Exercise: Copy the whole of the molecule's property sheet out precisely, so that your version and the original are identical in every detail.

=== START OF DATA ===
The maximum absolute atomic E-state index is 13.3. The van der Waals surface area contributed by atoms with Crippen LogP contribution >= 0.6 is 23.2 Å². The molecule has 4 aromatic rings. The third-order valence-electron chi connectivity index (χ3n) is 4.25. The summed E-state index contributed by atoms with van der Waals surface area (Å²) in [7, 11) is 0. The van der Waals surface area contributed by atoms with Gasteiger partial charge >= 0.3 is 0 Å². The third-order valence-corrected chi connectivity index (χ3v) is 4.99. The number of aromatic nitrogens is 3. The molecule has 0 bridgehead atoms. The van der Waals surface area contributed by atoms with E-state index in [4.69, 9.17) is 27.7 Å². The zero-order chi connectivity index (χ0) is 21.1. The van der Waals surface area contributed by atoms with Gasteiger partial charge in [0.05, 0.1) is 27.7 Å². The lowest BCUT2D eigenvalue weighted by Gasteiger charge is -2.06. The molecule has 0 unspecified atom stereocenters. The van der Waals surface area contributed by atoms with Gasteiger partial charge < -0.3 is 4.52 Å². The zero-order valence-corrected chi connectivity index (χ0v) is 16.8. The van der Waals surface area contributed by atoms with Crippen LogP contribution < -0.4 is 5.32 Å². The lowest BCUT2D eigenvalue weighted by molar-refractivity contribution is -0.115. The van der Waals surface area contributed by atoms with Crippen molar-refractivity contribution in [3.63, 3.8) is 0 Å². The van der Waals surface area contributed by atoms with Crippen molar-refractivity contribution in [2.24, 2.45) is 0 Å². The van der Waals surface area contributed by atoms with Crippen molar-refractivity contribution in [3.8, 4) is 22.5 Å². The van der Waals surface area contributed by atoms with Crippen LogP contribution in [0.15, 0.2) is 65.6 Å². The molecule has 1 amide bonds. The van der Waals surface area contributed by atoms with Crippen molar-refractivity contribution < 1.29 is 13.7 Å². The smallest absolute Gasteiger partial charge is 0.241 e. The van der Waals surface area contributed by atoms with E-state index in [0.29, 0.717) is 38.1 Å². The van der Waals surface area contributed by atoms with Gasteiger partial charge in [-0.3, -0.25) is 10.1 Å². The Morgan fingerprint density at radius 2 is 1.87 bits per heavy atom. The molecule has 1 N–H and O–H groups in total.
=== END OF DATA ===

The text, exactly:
The maximum absolute atomic E-state index is 13.3. The van der Waals surface area contributed by atoms with Crippen LogP contribution >= 0.6 is 23.2 Å². The molecule has 4 aromatic rings. The third-order valence-electron chi connectivity index (χ3n) is 4.25. The summed E-state index contributed by atoms with van der Waals surface area (Å²) in [7, 11) is 0. The van der Waals surface area contributed by atoms with Gasteiger partial charge >= 0.3 is 0 Å². The third-order valence-corrected chi connectivity index (χ3v) is 4.99. The number of aromatic nitrogens is 3. The molecule has 0 bridgehead atoms. The van der Waals surface area contributed by atoms with E-state index in [4.69, 9.17) is 27.7 Å². The zero-order chi connectivity index (χ0) is 21.1. The van der Waals surface area contributed by atoms with Gasteiger partial charge in [0.05, 0.1) is 27.7 Å². The lowest BCUT2D eigenvalue weighted by Gasteiger charge is -2.06. The molecule has 0 unspecified atom stereocenters. The van der Waals surface area contributed by atoms with Gasteiger partial charge < -0.3 is 4.52 Å². The zero-order valence-corrected chi connectivity index (χ0v) is 16.8. The van der Waals surface area contributed by atoms with Crippen LogP contribution < -0.4 is 5.32 Å². The lowest BCUT2D eigenvalue weighted by molar-refractivity contribution is -0.115. The van der Waals surface area contributed by atoms with Crippen molar-refractivity contribution in [3.63, 3.8) is 0 Å². The van der Waals surface area contributed by atoms with Crippen molar-refractivity contribution in [2.24, 2.45) is 0 Å². The van der Waals surface area contributed by atoms with Crippen molar-refractivity contribution in [3.8, 4) is 22.5 Å². The van der Waals surface area contributed by atoms with Crippen LogP contribution in [0.15, 0.2) is 65.6 Å². The molecule has 1 amide bonds. The van der Waals surface area contributed by atoms with Crippen molar-refractivity contribution < 1.29 is 13.7 Å². The smallest absolute Gasteiger partial charge is 0.241 e. The van der Waals surface area contributed by atoms with E-state index in [0.29, 0.717) is 38.1 Å². The van der Waals surface area contributed by atoms with Gasteiger partial charge in [-0.3, -0.25) is 10.1 Å². The Morgan fingerprint density at radius 2 is 1.87 bits per heavy atom. The molecule has 1 N–H and O–H groups in total.